Mitch Moreland and Malady Management

Mitch Moreland’s been through some tough times. Up until August, he’d been in one hell of a slump. To his credit, Moreland had been doing very well in the first two months of the season, exceeding expectations for a guy one a one-year, $5.5 million deal. He was smacking doubles into every nook and cranny Fenway Park has, and would occasionally crank one out of the ballpark. Couple that with his good glovework at the cold corner, and Moreland was looking like a steal.

Then June happened. He started off hot, but on the 13th, Moreland was hit by a pitch in his toe. He sat out a game, then came back on the 15th, revealing that he had suffered a non-displaced fracture in his left big toe. He intended to play through it, and at first, it looked like no big deal. Then you saw him slowly fade. He would go on to crush three more homers in June. The next dinger after that? August 1st. He went over a month without putting one over the fence. And it’s not because he was hitting doubles, oh no – he only had two in July. The power was gone, and his bat along with it.

Moreland’s offense completely vanished. His plate discipline still hung around, but you don’t need healthy big toes to be selective about balls and strikes. What you do need a healthy left big toe for is to help put power behind your swing. The pain and soreness from that prevented him from driving anything, and tanked his offensive value. He could still pick it, sure, but the bat suffered tremendously. From June 13th through July 31st, Moreland hit .167 with a .524 OPS. Cutting out the All-Star break, that’s roughly six weeks of pure offensive ineptitude. Hell, in July alone, he had a .435 OPS. That’s a stark contrast to how well he was chugging along in April and May.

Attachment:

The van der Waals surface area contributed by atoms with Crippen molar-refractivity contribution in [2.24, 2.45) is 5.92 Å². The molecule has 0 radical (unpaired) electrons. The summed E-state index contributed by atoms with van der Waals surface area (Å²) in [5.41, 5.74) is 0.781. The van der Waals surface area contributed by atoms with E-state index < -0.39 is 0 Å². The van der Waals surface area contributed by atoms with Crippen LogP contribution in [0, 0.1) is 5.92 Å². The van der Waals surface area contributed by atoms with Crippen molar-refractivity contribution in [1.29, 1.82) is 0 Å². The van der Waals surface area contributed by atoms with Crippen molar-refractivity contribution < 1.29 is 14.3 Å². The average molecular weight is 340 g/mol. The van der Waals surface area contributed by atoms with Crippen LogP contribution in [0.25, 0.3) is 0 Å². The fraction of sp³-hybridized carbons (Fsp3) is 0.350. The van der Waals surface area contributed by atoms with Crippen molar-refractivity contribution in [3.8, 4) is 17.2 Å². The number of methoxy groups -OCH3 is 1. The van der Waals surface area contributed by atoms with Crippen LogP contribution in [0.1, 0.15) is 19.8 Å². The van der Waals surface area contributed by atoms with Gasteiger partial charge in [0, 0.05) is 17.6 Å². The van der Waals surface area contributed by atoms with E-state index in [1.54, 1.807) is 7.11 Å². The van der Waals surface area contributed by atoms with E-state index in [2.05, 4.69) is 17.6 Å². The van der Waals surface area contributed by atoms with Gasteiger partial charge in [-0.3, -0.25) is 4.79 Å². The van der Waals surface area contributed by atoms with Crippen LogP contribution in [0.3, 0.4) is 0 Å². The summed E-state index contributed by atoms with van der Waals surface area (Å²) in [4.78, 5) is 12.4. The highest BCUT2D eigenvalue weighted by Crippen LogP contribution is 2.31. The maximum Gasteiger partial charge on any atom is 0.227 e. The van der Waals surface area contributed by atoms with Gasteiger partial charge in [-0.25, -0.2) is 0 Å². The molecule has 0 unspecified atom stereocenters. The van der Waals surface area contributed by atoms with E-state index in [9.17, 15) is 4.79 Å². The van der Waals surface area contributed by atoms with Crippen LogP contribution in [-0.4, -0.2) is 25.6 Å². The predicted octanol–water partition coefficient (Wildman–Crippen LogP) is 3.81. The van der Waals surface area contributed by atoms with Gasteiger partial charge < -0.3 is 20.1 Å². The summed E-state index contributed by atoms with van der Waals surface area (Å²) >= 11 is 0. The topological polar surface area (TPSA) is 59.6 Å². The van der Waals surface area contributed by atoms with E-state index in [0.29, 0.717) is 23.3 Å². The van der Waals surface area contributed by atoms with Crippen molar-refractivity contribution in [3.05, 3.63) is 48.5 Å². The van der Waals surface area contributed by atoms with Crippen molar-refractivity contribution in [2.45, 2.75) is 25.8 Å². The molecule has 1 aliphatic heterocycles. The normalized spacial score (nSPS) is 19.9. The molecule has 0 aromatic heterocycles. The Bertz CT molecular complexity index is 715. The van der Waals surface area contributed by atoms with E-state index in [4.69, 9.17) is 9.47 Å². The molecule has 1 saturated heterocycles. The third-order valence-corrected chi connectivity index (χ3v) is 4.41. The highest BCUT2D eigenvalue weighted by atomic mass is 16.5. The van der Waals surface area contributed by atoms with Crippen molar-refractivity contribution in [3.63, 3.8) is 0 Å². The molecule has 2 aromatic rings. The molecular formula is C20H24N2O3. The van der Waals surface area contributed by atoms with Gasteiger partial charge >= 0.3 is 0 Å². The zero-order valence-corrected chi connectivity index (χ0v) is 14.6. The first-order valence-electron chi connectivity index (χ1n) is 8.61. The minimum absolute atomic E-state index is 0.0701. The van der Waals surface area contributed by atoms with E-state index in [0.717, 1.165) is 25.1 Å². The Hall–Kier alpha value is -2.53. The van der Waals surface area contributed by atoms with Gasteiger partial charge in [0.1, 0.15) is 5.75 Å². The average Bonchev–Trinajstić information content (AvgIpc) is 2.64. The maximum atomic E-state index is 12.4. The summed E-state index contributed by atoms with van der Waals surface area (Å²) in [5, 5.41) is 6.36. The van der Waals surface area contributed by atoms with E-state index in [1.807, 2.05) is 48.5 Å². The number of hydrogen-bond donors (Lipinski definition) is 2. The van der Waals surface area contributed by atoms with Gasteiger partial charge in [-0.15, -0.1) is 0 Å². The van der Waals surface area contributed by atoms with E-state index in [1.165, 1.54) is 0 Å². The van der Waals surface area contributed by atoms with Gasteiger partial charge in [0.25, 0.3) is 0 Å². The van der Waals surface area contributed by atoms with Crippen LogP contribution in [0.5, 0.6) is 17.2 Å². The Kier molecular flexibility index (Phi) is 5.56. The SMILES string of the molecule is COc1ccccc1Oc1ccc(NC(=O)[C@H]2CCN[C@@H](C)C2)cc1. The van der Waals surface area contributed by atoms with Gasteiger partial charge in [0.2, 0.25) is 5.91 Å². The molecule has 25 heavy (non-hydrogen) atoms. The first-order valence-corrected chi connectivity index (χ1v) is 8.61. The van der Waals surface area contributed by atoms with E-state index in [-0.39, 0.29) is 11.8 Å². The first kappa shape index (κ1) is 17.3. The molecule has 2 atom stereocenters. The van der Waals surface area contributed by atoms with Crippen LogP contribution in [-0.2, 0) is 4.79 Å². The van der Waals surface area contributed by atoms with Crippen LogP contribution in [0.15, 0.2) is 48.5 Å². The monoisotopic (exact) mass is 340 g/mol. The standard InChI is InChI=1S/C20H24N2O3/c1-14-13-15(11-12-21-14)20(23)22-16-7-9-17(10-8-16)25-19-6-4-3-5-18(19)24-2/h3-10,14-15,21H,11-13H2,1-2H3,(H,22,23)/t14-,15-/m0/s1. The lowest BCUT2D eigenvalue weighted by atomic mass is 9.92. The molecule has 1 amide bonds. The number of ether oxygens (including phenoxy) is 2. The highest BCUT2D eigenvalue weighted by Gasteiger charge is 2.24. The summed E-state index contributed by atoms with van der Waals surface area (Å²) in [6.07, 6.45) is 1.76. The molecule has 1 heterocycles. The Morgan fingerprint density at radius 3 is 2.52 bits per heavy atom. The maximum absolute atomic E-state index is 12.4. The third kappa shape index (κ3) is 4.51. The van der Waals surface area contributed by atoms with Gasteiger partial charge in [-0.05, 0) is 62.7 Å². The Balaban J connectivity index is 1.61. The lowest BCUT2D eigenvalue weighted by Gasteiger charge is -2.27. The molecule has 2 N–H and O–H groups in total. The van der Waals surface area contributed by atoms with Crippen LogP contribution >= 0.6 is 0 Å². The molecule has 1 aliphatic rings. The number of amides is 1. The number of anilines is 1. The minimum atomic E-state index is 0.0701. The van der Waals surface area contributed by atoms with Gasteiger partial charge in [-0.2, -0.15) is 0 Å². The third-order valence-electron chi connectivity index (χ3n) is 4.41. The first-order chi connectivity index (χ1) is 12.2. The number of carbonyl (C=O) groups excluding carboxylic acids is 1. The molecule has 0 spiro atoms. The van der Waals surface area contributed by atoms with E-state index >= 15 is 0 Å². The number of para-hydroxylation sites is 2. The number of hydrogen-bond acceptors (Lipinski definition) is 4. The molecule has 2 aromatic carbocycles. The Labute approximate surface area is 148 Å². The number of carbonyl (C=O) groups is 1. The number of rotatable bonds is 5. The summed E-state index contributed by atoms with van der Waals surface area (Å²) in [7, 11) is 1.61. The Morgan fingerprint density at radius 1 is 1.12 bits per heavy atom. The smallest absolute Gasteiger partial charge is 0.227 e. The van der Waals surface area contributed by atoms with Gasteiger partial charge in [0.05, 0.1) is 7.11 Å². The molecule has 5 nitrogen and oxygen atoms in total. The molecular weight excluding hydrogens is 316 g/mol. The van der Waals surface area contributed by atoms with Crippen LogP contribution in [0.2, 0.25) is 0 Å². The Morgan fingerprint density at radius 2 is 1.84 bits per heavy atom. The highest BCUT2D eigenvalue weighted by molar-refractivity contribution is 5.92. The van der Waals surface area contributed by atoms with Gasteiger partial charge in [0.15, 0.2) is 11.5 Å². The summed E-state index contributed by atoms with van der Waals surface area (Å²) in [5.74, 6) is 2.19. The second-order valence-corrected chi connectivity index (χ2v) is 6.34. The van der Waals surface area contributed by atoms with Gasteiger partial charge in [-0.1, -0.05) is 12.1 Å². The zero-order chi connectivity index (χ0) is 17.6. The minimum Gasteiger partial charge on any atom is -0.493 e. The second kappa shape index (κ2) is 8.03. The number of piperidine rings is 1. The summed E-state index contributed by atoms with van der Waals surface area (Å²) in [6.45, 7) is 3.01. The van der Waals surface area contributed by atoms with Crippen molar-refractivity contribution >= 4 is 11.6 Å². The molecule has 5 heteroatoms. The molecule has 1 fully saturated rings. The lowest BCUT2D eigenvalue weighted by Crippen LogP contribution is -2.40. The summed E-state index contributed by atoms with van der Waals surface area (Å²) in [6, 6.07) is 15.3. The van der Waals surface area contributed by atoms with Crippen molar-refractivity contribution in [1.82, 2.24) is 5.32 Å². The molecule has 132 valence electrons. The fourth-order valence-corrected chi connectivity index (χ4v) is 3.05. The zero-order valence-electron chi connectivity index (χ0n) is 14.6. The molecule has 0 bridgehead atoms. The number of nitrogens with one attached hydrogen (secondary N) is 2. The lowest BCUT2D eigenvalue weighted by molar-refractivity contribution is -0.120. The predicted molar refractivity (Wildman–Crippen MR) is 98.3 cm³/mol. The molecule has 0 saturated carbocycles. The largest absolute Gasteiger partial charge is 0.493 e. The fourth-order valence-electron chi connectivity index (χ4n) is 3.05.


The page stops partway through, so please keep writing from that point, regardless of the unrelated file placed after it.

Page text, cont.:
Once the calendar flipped to August, however, Moreland looked like his old self again.

That’s more like it.

A month and a half of healing, and Moreland was back to mashing. The first baseman went right back to crushing everything, and currently has a 1.010 OPS in August. His return, combined with the offensive explosions provided by Andrew Benintendi, Rafael Devers, and Eduardo Nunez, were key to the Red Sox’s 15-5 run through the first 20 games in August. I’d say he’s feeling pretty healthy right about now.

The Red Sox really need Moreland to keep the power surge going. The primary source of their middling power this year comes from their left-handed bats – Moreland, Jackie Bradley Jr., occasionally Benintendi, and recently, Devers. Having him hit for almost no power in July really put a damper on the offensive output, and with Bradley out as well, you can see a smaller, but similar effect on the offense. With Devers in a bit of a slump as well, Moreland’s been the only home run power threat. Sure, you can say Hanley Ramirez is also that, but Hanley’s been fairly invisible this season, either due to age or – gasp – injuries he’s playing through.